This is my new book: Patience Wright, America's First Sculptor and Revolutionary Spy (Illustrated by Bethanne Andersen) Patience Wright was a widowed wax sculptor in the 1770's. She and expanded the business she ran with her sister from Philadelphia to New York City and London. While in London, Patience--a dear friend of Benjamin Franklin's--began spying for the Americans before and during the American Revolution.
Booklist Cover & Starred Review: As a child, Patience Wright enjoyed sculpting from clay. Years later, after the death of her husband, she decided to support her children through her art. Her wax-modeling business, producing three-dimensional portraits, busts and life-size replicas of clients, became a huge success, as Shea explains in her informative author’s note, “a female artist was rare enough…a woman who passionately pursued her career…was unheard of.”
Wright’s life was to become even more unconventional. After moving her business to London, she became privy to information about the Revolutionary War, which she heard from important clients. A wonderful picture of Ben Franklin’s wax head illustrates how Wright sent secret messages in sculptures she shipped to America.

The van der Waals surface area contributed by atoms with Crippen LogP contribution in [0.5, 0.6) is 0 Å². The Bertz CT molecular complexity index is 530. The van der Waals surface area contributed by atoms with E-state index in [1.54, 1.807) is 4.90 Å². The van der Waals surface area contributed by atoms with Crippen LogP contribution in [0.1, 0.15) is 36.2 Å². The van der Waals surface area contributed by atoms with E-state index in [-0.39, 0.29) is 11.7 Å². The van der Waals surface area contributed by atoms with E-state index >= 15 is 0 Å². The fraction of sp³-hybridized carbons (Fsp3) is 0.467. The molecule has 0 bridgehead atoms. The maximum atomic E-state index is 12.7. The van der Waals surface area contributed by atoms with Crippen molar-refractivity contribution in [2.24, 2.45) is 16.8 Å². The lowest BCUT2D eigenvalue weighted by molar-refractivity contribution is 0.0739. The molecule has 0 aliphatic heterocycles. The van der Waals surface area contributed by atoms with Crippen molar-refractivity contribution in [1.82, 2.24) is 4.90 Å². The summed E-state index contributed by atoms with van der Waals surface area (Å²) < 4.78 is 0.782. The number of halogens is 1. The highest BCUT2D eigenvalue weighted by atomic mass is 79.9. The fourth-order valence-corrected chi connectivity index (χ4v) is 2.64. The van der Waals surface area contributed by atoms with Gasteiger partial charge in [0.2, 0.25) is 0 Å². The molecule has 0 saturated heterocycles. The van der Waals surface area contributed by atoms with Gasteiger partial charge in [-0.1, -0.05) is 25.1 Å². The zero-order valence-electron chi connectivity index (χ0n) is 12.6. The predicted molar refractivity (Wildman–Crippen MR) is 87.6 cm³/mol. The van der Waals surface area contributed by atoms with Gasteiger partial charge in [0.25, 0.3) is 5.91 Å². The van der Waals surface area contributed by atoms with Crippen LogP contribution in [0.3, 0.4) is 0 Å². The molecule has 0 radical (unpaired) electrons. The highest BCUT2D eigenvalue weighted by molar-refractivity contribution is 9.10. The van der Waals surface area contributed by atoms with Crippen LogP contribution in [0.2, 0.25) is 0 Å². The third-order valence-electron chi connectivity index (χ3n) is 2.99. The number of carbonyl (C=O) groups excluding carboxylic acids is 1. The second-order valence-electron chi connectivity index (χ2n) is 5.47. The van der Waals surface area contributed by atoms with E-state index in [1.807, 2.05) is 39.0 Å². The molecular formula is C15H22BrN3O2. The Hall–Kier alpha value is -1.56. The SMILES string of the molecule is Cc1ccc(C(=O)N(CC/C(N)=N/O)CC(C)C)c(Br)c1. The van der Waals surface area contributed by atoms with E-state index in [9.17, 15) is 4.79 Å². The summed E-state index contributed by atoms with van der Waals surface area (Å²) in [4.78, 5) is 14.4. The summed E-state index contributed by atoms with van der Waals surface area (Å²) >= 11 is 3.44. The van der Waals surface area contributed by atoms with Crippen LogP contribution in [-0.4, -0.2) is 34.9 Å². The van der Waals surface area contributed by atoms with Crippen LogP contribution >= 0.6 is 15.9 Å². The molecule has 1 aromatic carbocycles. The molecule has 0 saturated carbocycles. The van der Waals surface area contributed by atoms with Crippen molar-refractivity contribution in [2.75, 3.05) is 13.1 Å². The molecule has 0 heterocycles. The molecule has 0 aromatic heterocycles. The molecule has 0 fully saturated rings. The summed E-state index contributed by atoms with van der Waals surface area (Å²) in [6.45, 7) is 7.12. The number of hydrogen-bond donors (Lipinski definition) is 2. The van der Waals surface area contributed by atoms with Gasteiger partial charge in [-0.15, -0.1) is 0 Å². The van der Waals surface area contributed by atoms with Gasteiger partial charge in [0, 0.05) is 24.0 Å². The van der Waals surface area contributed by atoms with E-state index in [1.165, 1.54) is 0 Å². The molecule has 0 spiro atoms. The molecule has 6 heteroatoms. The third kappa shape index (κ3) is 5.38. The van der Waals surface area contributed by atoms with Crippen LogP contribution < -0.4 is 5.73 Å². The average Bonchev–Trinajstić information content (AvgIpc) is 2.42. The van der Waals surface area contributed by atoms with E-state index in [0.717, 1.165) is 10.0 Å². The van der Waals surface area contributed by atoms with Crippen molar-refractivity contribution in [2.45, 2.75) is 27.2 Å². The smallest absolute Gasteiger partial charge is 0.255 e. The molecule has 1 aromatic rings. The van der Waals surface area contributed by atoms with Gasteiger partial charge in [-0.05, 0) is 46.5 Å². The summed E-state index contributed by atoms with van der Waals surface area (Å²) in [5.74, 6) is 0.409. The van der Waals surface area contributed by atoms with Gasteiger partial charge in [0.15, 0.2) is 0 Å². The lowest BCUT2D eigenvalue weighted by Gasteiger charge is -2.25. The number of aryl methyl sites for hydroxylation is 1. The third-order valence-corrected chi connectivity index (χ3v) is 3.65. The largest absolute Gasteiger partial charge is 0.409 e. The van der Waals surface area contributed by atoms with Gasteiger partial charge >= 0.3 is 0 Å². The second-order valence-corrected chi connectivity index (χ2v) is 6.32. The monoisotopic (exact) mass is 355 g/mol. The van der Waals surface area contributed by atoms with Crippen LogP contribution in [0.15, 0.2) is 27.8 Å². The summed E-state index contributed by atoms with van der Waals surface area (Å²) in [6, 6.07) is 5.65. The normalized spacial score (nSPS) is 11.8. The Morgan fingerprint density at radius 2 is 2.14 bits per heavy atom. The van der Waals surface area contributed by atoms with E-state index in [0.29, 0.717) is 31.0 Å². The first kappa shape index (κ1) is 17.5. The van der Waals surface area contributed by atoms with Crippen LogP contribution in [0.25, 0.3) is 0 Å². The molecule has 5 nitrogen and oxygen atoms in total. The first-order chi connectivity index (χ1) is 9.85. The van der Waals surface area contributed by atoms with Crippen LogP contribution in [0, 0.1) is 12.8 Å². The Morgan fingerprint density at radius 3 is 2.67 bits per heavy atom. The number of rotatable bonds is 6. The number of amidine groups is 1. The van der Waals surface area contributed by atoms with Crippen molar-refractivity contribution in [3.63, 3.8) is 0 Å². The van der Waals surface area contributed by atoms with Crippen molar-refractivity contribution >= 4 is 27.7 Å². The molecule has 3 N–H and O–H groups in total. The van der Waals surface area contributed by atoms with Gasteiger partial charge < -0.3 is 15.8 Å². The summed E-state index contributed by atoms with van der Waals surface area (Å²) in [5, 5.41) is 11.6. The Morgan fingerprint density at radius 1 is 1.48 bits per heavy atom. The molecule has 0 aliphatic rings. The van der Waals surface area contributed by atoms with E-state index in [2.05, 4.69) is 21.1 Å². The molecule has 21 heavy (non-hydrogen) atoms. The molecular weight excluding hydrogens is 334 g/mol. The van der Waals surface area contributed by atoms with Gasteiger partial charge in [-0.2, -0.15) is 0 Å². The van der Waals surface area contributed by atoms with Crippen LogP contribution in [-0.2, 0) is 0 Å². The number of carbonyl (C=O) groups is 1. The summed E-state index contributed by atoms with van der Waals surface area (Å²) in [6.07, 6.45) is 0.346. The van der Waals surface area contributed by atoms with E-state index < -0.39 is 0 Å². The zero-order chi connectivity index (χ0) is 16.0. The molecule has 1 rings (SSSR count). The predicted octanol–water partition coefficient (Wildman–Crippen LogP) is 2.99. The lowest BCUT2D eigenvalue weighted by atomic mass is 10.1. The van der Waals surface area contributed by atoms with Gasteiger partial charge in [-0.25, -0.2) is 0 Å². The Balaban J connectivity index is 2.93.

Shea writes with a dynamic simplicity that brings Wright to life. At the same time she seamlessly incorporates information about the war and events leading up to it in her text. Anderson has a way with women characters; her cover depiction of Wright, looking straight at the audience, a small wax head in her hand, is particularly effective. ( Feb. 15, 2007 )